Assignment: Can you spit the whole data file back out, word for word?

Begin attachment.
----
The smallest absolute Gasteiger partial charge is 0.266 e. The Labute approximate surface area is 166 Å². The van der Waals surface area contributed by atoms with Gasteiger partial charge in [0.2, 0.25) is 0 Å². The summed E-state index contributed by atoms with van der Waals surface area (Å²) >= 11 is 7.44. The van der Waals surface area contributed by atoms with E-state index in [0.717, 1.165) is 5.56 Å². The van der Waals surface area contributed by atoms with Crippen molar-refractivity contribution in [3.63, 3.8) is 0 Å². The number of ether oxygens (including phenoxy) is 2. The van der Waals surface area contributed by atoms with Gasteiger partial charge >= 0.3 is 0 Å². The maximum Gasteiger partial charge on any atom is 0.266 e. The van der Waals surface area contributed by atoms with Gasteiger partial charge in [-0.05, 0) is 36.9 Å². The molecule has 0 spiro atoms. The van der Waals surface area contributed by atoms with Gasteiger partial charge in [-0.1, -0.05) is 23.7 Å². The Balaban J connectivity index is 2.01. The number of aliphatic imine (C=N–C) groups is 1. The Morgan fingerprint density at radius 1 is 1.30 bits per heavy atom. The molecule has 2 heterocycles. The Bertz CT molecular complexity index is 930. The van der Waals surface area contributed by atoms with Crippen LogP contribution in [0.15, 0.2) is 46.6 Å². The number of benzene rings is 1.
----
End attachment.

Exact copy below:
The smallest absolute Gasteiger partial charge is 0.266 e. The Labute approximate surface area is 166 Å². The van der Waals surface area contributed by atoms with Gasteiger partial charge in [0.2, 0.25) is 0 Å². The summed E-state index contributed by atoms with van der Waals surface area (Å²) >= 11 is 7.44. The van der Waals surface area contributed by atoms with E-state index in [0.717, 1.165) is 5.56 Å². The van der Waals surface area contributed by atoms with Crippen molar-refractivity contribution in [3.63, 3.8) is 0 Å². The number of ether oxygens (including phenoxy) is 2. The van der Waals surface area contributed by atoms with Gasteiger partial charge >= 0.3 is 0 Å². The maximum Gasteiger partial charge on any atom is 0.266 e. The van der Waals surface area contributed by atoms with Gasteiger partial charge in [-0.05, 0) is 36.9 Å². The molecule has 0 spiro atoms. The van der Waals surface area contributed by atoms with Gasteiger partial charge in [-0.1, -0.05) is 23.7 Å². The Balaban J connectivity index is 2.01. The number of aliphatic imine (C=N–C) groups is 1. The Morgan fingerprint density at radius 1 is 1.30 bits per heavy atom. The molecule has 2 heterocycles. The Bertz CT molecular complexity index is 930. The van der Waals surface area contributed by atoms with Crippen LogP contribution in [0.15, 0.2) is 46.6 Å². The number of benzene rings is 1.